Moscow and London were ramping up efforts to pull out thousands of stranded tourists from Sharm El-Sheikh on Sunday, after Egypt said it was too early to know whether a bomb brought down a Russian plane.
Britain and the US, as well as international investigators, suspect a bomb exploded on board the Airbus minutes after it took off from the Red Sea resort en route to Saint Petersburg, killing all 224 people on board.
Russia, which lost the most people in the disaster, has stopped all flights to Egypt and Britain has halted air travel to Sharm, while several other countries have warned their nationals not to fly to the resort due to security fears.
Tens of thousands of people have been left stranded for days by the clampdown, which Egyptians fear could deal a heavy blow to their vital tourism industry, already battered by years of unrest.
Egypt has dismissed a claim from Islamic State group that they brought down the plane, and on Saturday the head of its investigative committee said the cause of the crash was still not clear.
"Initial observations... do not allow for identifying the origin of the in-flight break-up" of the aircraft 23 minutes and 14 seconds after it departed from Sharm, Ayman El-Mokkadem said.
"A noise was heard in the last second" on the voice recorder, he said, adding: "A spectral analysis will be carried out by specialised labs in order to identify the nature of this sound."
Egyptian Foreign Minister Sameh Shoukry said foreign intelligence that triggered the international travel restrictions had not been shared with Cairo.
Sources in France close to the investigation told AFP that black box data pointed to a bomb exploding and of the sudden, violent demise of the Airbus.
British Prime Minister David Cameron has said a bomb "had more likely than not" been the cause of the disaster.
As the investigation continued, Britain and Russia were sending in planes to evacuate their nationals.
Russians comprise the bulk of tourists who visit Red Sea resorts such as Sharm El-Sheikh each year, and nearly 80,000 are currently in Egypt, a Russian official told AFP.
Russia will send 44 planes to repatriate its nationals, the Russian Federal Air Transport Agency said, and repatriations are expected to take a fortnight.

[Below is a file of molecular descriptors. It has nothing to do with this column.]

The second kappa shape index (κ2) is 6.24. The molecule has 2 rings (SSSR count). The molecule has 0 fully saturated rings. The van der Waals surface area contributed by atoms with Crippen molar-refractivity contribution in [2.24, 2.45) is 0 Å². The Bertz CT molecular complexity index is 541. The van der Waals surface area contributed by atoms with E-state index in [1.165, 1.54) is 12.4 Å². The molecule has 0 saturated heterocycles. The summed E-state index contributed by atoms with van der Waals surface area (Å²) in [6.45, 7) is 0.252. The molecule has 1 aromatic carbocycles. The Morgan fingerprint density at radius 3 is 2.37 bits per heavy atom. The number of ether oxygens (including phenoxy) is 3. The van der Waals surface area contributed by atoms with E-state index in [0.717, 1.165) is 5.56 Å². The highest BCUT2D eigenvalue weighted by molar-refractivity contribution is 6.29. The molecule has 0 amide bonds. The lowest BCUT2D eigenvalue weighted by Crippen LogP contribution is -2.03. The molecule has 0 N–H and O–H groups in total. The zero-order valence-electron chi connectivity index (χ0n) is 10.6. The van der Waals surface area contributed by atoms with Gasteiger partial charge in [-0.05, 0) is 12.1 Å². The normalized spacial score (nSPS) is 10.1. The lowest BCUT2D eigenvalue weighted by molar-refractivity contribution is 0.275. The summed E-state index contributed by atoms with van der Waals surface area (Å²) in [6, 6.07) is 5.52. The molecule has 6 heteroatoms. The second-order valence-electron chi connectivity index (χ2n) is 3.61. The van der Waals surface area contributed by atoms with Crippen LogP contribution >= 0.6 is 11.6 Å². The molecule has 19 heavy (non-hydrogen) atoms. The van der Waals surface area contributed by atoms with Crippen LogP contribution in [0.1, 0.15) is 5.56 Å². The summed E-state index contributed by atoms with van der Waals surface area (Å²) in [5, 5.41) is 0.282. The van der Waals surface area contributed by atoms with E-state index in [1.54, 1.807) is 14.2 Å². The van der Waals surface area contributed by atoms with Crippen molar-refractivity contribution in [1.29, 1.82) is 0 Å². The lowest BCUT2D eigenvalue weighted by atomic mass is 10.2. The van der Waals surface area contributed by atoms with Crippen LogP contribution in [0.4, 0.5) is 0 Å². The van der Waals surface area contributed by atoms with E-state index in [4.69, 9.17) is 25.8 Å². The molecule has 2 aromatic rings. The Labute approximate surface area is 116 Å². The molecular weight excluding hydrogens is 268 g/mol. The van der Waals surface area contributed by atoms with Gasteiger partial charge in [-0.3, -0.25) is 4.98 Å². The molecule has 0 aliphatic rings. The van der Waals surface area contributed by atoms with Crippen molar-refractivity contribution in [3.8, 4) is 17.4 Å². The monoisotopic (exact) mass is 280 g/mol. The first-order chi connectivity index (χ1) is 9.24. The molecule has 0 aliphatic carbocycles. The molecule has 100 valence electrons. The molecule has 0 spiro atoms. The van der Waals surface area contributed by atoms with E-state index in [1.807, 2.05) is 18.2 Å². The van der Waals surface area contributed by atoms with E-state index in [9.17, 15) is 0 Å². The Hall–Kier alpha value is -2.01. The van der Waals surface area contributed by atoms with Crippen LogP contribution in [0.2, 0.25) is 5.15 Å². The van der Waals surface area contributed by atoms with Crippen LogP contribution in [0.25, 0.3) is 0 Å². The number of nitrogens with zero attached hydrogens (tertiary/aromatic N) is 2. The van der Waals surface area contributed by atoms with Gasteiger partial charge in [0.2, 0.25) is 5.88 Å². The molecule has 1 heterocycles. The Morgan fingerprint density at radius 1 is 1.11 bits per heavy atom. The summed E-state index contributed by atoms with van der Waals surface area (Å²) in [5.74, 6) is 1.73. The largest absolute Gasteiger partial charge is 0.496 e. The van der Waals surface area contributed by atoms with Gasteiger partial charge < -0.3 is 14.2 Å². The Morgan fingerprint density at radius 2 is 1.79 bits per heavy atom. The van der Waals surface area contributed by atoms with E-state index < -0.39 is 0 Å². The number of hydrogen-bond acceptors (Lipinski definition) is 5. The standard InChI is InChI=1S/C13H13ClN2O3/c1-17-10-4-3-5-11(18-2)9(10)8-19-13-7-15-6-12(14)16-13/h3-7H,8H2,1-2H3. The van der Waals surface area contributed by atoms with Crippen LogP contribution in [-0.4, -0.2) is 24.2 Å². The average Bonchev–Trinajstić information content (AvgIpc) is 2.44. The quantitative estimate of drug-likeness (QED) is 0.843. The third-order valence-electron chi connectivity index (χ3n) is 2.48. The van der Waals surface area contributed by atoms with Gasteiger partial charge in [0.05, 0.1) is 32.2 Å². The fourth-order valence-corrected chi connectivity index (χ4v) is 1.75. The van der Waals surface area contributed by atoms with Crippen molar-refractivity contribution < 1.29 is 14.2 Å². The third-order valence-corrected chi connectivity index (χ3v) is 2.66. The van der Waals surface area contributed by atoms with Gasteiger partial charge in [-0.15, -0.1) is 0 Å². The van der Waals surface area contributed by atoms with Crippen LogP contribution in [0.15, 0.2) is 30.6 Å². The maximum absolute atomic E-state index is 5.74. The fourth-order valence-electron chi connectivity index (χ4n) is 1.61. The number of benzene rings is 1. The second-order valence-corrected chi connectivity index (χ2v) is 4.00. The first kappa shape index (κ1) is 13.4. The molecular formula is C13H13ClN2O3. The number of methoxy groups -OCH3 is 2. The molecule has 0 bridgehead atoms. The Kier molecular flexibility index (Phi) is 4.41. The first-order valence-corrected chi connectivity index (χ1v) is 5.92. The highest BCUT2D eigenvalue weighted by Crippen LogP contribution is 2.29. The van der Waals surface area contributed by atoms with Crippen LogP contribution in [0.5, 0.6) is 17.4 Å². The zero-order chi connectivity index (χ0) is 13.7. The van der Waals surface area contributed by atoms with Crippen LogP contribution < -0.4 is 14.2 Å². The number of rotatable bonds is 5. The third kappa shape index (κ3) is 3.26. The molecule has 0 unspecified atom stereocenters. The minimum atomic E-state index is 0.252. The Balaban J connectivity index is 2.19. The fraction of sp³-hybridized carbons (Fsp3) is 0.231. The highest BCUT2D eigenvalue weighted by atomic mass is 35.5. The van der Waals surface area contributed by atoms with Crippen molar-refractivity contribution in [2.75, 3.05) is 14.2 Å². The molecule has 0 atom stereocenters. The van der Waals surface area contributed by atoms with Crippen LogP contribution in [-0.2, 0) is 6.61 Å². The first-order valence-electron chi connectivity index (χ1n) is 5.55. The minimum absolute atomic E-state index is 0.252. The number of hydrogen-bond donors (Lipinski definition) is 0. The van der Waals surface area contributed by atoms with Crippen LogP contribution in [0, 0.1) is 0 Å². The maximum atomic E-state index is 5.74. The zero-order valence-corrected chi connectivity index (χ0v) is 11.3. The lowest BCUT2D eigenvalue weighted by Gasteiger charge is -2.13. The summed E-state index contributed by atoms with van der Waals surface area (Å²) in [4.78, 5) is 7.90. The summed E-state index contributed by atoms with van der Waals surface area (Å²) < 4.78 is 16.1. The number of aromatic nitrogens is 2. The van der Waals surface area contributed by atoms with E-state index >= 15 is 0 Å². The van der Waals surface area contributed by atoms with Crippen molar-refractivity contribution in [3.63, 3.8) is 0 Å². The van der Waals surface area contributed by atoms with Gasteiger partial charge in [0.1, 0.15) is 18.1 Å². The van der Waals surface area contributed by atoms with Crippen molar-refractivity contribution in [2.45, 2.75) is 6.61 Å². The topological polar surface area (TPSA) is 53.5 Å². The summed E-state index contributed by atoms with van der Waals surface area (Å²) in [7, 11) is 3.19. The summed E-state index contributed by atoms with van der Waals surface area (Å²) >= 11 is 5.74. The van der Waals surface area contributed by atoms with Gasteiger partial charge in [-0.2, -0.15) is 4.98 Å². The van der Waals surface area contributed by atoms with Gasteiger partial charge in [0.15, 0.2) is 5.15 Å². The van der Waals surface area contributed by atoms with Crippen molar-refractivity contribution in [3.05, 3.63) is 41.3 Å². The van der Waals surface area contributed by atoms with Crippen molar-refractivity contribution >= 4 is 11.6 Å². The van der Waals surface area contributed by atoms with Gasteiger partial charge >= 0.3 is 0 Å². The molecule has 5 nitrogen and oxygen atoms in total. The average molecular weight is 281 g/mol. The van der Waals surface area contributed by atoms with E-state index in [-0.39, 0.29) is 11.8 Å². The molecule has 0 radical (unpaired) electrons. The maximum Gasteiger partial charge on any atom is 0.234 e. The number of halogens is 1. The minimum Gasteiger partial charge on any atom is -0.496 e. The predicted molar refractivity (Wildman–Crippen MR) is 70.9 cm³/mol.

Britain has also started flying out the 20,000 people thought to be in Sharm El-Sheikh when the jet crashed just over a week ago, but officials warned the repatriation process could take days.
"With a limited number of flights able to leave Sharm El-Sheikh each day for the UK, it is likely that tour operators or airlines will advise some people to extend their stay," a government spokesman said.
Nine flights carrying almost 2,000 people flew back to Britain on Saturday -- two easyJet, two Monarch, two Thomson, two Thomas Cook and one British Airways -- after around 1,500 returned the previous day.
Eleven British aircraft are on standby in Cyprus, airport authorities said.
"I have to fly out today at any cost; my son is getting married tomorrow, and I am still here," said desperate British holidaymaker Jane Kelly.
Flight numbers have been limited because both Russia and Britain have banned tourists from bringing their check-in luggage, which will be flown home separately.
That restriction has prompted Egypt to limit the number of daily repatriation flights because it says there is only so much baggage its airports can accommodate.
"It was madness," said Marc Standen, who arrived back in Britain Saturday, describing the airport at Sharm.
"Their security is terrible and they are completely overwhelmed," he added.
Kremlin spokesman Dmitry Peskov told news agencies the decision to restrict flights did not mean Moscow believed that the crash -- the worst aviation disaster in Russia's history -- was due to an attack.
The head of Russia's emergencies ministry said Russian experts had taken samples from the crashed jet and were testing for any traces of explosives.
The Islamic State group said it downed the plane in retaliation for Russian air strikes in Syria, but has not said how.
If it was behind the attack, it would be the first time the militants, who control large areas of Syria and Iraq, have hit a passenger plane.
US President Barack Obama has said Washington is "seriously" considering the possibility of a bomb on board, and Washington has stepped up security on US-bound flights from some Middle East airports.
Meanwhile, British media reported that a Thomson Airways plane heading for Sharm came within 1,000 feet (300 metres) of a rocket in August.
British authorities concluded it was connected to Egyptian military exercises, and an Egyptian foreign ministry spokesman called the allegation "preposterous", saying it was an exercise and airlines had been warned in advance.